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By: Oxford College of Procurement & Supply
"The strain on Florida’s supply chains became evident within hours of the declaration. Bottled water was stripped from the shelves in supermarkets including Publix, Winn Dixie, Costco and Walmart. Queues began to build outside most petrol stations. More queues developed at sandbag distribution centres. What started out as an orderly plan to prepare quickly turned into a frenzied rush to stock up on essentials.
By the second day canned goods had been sold out, as had batteries. Petrol stations began to run out of fuels and there was no sand for the sandbags. By Thursday the Tampa Bay Area had distributed more than 90,000 sand bags. Local DIY stores such as Lowes and Home Depot had ran out of plywood to cover up windows as well as generators.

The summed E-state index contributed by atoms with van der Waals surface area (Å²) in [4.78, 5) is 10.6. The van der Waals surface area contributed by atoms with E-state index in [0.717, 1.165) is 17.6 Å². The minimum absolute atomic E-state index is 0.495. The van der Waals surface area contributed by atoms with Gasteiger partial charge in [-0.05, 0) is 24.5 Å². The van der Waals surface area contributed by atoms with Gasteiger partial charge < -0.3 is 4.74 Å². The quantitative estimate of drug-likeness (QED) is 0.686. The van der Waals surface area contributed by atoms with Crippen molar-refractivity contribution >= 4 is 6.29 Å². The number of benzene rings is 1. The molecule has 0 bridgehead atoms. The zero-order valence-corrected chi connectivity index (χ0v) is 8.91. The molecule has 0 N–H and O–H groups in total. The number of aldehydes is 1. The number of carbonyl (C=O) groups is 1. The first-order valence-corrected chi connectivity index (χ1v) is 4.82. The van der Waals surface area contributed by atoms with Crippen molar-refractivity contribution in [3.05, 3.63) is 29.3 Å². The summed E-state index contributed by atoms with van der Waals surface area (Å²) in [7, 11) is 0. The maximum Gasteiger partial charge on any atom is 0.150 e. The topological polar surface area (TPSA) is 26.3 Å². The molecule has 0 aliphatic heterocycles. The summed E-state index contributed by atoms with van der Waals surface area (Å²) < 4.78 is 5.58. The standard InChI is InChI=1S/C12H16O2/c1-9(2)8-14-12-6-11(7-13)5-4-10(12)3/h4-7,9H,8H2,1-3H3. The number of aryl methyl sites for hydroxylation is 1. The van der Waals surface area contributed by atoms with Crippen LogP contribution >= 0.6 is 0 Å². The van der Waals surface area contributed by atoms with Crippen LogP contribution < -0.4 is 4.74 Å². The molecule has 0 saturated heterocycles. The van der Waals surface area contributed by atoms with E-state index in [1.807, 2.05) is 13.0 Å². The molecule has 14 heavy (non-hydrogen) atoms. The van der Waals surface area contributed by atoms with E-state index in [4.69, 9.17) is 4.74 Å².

The retail supply chain continued to do its best to restock shelves with water but the demand was just too great. U.S. supply chains differ from UK supply chains as they focus more on operations and statistical analysis. This allows them to concentrate on demand patterns across the continent. This is important when considering sudden peaks in demand, especially with a small peninsula such as Florida where the routes in and out are restricted. Several retailers struggled to deliver as the roads built up with traffic with people evacuating the Keys."
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